This morning I was happy to see the article by Ben Akers at First Things in which he comments on World Youth Day and the London Riots (with my emphases):
Although it is tempting to point to economic and social disadvantages as the root cause of the recent unrest in the United Kingdom, it is refreshing to find that part of Prime Minister David Cameron’s assessment is moral turpitude. In addressing the nation, he said that the “slow-motion moral collapse” of the youth is due to the unwillingness “for too long to talk about what is right and what is wrong. We have too often avoided saying what needs to be said, about everything from marriage to welfare to common courtesy.”
In contrast to British society’s failure to speak the truth on the things that matter, Pope Benedict XVI, like his predecessor John Paul II, is not afraid to challenge the young to moral excellence. Recently there was another gathering of youth in another capital city in Europe, although this gathering did not lead to anything remotely resembling the scenes of destruction broadcast from London. Over a million young people from the 193 countries of the world gathered peacefully in Madrid, Spain to celebrate World Youth Day. These triennial events began in 1985 to offer the youth of the world an opportunity to encounter each other and deepen their own personal sense of faith. The theme for this year’s event was “planted and built up in Jesus Christ, firm in the faith” (cf. Col 2:7).
In each World Youth Day message from the past, the Roman Pontiff has been the only world leader to consistently call youth to a high moral standard of living. He is the lone voice entreating the young to pursue greatness. In his message inviting the youth to participate in this year’s event, Pope Benedict XVI speaks directly to the attendees recognizing that the world has offered them the easier way, the choices which are “ultimately deceptive and cannot bring you serenity and joy.” He observes that the “eclipse of God” and moral relativism do “not lead to true freedom, but rather to instability, confusion, and blind conformity to the fads of the moment.” Not a bad description of the events in London.
The pope’s phrasing here highlights a common theme of his assessment of Europe’s moral crisis. By untethering the anchor of Judeo-Christian values, society has no moral grounding and begins to drift. If moral relativism is allowed to be the centering principle of one’s life and society all decisions are equally valid and “truth and absolute points of reference do not exist.” The economic and social “causes” for the riots in London (and now the “flash mob” crime scenes here in the U.S.) are really manifestations of a moral crisis in society.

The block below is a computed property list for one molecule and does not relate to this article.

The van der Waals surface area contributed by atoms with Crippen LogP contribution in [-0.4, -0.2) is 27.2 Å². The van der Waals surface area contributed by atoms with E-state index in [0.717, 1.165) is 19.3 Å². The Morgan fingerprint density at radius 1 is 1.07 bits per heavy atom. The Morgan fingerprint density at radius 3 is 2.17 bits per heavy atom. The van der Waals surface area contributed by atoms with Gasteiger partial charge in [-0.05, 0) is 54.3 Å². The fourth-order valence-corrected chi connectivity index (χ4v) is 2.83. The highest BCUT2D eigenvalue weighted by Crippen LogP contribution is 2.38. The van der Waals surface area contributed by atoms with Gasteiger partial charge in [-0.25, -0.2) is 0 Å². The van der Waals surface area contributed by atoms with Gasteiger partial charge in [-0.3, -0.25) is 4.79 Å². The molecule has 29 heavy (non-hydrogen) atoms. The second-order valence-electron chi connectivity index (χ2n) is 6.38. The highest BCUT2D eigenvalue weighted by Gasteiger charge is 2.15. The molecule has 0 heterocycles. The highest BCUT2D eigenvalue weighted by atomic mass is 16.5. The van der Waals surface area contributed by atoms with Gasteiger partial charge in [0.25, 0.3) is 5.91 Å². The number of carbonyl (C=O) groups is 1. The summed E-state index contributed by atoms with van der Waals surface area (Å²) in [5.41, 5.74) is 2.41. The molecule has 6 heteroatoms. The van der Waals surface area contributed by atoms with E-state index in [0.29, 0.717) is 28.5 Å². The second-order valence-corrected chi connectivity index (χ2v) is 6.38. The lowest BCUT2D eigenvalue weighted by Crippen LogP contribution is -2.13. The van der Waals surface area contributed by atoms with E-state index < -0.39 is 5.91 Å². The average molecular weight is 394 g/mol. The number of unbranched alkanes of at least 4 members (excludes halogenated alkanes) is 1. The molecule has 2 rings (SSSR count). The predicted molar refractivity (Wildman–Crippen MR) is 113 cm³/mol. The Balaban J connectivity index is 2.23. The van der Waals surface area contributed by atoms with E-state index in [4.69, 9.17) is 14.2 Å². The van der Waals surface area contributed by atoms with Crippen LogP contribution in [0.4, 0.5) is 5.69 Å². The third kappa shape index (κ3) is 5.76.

Pope Benedict XVI reminds us that “it is vital to have roots, a solid foundation! This is particularly true today. Many people have no stable points of reference on which to build their lives, and so they end up deeply insecure.” Centering one’s life on following Christ will be a major theme of the Pope’s addresses to those gathered in Madrid as he encourages the youth of the world to form their character through good moral choices. By living under the Nazi regime and from his pastoral experience, he recognizes that without a solid moral grounding of one’s life spiritual atrophy is inevitable.
Euclid taught in his Elements that a circle must have a center or it becomes a different shape, it becomes something else. Without the fixed point anchoring the peripheral line of the circle there is anarchy, “without ruler.” The human person and the society in which he lives must have a center or they, like Euclid’s circle, will morph into undesirable and unintended forms. If there is no self-rule and mastery, human life and society devolves into anarchy. As the scenes from the London riots allow us to see, the moral center of the contemporary West is no longer clear, if indeed it exists at all.
This week an octogenarian pontiff will travel to the social, economic, and geographic center of Spain challenging people two generations younger than himself to ground themselves in Gospel values. In less than a two-week span, the world will have witnessed two alternatives for the future of civilization: one, a further slide into anarchic, frenzied destruction; the other, a return to Christian living. The rioters in London demonstrated a certain kind of spiritedness in the past few weeks: a spirit of total disengagement and disrespect for their culture. A very different kind of spirit was on display in Spain: the Holy Spirit of God, which offers an opposite vision of a world transformed by love, joy, and hope. Let us pray that this new generation of youth gathered in Madrid will stand up in faith against what Yeats would have called the “blood-dimmed tide” by witnessing to the liberating power of the precious blood of Jesus Christ.